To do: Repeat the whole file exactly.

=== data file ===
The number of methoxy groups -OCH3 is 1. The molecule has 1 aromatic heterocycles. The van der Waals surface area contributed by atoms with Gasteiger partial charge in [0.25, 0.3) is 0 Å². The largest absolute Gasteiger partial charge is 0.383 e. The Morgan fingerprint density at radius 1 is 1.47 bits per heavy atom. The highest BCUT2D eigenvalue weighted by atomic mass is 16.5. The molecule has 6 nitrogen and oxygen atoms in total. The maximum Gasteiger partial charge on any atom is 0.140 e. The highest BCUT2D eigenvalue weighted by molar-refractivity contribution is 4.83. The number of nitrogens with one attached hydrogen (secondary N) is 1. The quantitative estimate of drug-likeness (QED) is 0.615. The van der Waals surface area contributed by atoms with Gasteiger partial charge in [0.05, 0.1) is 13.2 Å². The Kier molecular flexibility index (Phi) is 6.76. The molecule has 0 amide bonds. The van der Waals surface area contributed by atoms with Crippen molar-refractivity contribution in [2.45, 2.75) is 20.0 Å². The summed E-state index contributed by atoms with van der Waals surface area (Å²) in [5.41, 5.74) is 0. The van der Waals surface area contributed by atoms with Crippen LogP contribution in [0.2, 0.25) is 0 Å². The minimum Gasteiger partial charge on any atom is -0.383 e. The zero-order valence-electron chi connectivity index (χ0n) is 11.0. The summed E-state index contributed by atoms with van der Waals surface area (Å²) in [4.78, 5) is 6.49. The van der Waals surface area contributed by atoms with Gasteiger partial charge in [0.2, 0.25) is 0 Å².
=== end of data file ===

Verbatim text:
The number of methoxy groups -OCH3 is 1. The molecule has 1 aromatic heterocycles. The van der Waals surface area contributed by atoms with Gasteiger partial charge in [0.25, 0.3) is 0 Å². The largest absolute Gasteiger partial charge is 0.383 e. The Morgan fingerprint density at radius 1 is 1.47 bits per heavy atom. The highest BCUT2D eigenvalue weighted by atomic mass is 16.5. The molecule has 6 nitrogen and oxygen atoms in total. The maximum Gasteiger partial charge on any atom is 0.140 e. The highest BCUT2D eigenvalue weighted by molar-refractivity contribution is 4.83. The number of nitrogens with one attached hydrogen (secondary N) is 1. The quantitative estimate of drug-likeness (QED) is 0.615. The van der Waals surface area contributed by atoms with Gasteiger partial charge in [0.05, 0.1) is 13.2 Å². The Kier molecular flexibility index (Phi) is 6.76. The molecule has 0 amide bonds. The van der Waals surface area contributed by atoms with Crippen molar-refractivity contribution in [2.45, 2.75) is 20.0 Å². The summed E-state index contributed by atoms with van der Waals surface area (Å²) in [5.41, 5.74) is 0. The van der Waals surface area contributed by atoms with Crippen LogP contribution in [0.2, 0.25) is 0 Å². The minimum Gasteiger partial charge on any atom is -0.383 e. The zero-order valence-electron chi connectivity index (χ0n) is 11.0. The summed E-state index contributed by atoms with van der Waals surface area (Å²) in [4.78, 5) is 6.49. The van der Waals surface area contributed by atoms with Gasteiger partial charge in [0.2, 0.25) is 0 Å².